Indian scientists detect bright sub-second X-ray burst from a new and distinct neutron star with ultrahigh magnetic field

Indian scientists detect bright sub-second X-ray burst from a new and distinct neutron star with ultrahigh magnetic field

AstroSat, India’s first multi-wavelength space-based observatory, has detected bright sub-second X-ray bursts from a new and unique neutron star with ultrahigh magnetic field (magnetar), which can help understand the intriguing extreme astrophysical conditions of magnetars.


Magnetars are neutron stars having an ultrahigh magnetic field that are much stronger than the terrestrial magnetic field. Simply put, the magnetic field of a magnetar is over one quadrillion time stronger than the magnetic field of Earth. What powers the emission of high-energy electromagnetic radiation in them is the decay of magnetic fields in these objects. Besides, magnetars display strong temporal variability, typically including a slow rotation, a rapid spin-down, bright but short bursts going on upto months-long outbursts.


One such magnetar was called SGR J1830-0645, was discovered in October 2020 by NASA's Swift spacecraft. It is relatively young (about 24,000 years) and isolated neutron star.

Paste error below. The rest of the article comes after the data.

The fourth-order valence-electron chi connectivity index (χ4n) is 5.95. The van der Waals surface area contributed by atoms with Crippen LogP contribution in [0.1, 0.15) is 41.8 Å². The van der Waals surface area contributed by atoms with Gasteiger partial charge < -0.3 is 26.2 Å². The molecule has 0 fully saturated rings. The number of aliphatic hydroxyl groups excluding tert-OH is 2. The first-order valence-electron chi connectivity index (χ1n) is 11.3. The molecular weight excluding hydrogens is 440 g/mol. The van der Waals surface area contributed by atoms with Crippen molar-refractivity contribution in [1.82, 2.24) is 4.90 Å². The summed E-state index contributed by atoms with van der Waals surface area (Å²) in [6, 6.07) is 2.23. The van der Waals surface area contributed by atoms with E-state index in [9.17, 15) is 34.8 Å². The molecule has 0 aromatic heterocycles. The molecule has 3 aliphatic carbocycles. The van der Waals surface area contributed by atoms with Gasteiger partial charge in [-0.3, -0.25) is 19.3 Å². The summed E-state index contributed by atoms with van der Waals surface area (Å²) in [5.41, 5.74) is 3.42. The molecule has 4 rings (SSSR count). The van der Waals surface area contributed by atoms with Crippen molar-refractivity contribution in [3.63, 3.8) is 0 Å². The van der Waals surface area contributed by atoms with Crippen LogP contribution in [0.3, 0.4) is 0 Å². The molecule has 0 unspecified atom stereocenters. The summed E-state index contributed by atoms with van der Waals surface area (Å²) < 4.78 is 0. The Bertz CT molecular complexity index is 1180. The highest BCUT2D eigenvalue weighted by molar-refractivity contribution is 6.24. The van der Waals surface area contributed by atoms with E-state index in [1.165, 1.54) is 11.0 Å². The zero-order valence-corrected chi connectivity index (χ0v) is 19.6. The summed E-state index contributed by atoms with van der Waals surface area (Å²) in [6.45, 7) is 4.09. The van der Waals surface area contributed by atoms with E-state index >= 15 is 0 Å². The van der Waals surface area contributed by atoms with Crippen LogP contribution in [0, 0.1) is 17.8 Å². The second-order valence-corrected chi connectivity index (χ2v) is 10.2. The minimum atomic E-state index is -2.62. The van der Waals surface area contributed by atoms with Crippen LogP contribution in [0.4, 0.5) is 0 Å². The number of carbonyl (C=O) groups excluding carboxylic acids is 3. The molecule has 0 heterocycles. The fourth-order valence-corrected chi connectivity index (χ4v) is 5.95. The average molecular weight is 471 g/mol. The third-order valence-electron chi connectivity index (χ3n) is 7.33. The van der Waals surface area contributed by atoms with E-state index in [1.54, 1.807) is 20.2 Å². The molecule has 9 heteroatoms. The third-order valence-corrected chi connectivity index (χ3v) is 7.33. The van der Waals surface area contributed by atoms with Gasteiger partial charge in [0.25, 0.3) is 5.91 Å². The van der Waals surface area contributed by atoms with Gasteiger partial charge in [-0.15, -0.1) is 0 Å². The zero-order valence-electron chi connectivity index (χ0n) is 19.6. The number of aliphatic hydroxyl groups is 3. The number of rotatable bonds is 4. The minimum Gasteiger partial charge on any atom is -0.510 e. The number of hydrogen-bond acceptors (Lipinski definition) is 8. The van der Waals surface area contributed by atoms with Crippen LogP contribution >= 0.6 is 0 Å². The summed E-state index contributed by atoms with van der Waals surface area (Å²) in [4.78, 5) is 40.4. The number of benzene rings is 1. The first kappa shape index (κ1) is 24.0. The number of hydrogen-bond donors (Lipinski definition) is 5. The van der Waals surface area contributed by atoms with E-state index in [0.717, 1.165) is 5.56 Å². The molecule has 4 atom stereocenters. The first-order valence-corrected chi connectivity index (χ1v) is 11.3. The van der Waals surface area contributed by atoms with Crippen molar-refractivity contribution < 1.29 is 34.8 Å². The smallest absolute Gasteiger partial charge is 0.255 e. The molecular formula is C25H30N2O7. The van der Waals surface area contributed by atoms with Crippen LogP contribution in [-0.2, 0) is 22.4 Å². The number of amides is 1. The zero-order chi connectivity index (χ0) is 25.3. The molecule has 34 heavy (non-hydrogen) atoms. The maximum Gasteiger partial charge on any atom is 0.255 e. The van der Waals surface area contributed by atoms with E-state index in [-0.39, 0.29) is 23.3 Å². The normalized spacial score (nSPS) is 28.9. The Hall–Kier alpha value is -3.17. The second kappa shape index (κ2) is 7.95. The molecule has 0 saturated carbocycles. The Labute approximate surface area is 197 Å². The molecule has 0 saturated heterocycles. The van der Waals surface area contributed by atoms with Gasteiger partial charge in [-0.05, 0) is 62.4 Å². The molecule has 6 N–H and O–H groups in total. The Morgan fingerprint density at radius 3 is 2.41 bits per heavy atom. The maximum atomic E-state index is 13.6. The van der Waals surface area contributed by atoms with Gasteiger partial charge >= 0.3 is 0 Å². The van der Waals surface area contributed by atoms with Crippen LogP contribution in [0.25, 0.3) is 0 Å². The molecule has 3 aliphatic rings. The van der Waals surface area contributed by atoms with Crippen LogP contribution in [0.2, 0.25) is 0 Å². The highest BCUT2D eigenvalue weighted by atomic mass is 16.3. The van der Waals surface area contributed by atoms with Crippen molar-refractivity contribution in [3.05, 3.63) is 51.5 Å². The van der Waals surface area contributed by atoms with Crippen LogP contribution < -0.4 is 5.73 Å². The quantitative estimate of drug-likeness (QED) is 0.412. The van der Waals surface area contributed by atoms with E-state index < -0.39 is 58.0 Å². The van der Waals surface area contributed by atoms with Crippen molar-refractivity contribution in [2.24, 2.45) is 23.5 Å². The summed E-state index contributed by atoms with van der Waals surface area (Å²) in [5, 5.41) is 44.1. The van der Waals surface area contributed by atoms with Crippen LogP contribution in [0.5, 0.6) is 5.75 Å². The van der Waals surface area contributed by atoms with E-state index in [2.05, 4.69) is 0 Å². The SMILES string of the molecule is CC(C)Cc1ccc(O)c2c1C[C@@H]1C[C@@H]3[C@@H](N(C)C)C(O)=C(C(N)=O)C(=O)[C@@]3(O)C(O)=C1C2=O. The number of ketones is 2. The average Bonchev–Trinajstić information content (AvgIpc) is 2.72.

Motivated to study the magnetar and explore its characteristics in broad-band X-ray energies with AstroSat, scientists from the Raman Research Institute (RRI) and University of Delhi performed the timing and spectral analysis of this magnetar using two instruments onboard AstroSat — the Large Area X-Ray Proportional Counter (LAXPC) and Soft X-Ray telescope (SXT).


“One of the key findings was the detection of 67 short sub-second X-ray bursts, with an average duration of 33 milliseconds. Of these bursts, the brightest one lasted for about 90 milliseconds”, said Dr. Rahul Sharma, the paper’s lead author and a post-doctoral fellow at RRI, an autonomous institute funded by the Department of Science and Technology.


The study, published in the Monthly Notices of the Royal Astronomical Society, concluded that SGR J1830–0645 is a unique magnetar that showcased emission line in its spectra. The presence of emission lines and its potential origin — either due to fluorescence of iron, proton cyclotron line feature or an instrumental effect — remains a subject of consideration, the study noted.


“The energy-dependence in SGR J1830-0645 was different from what was observed in several other magnetars. Here, there were two thermal blackbody emission components originating from surface of neutron star (radius of 0.65 and 2.45 km). This research, thus, contributes to our understanding of magnetars and their extreme astrophysical conditions,” said Dr. Sharma.



Pavita Jones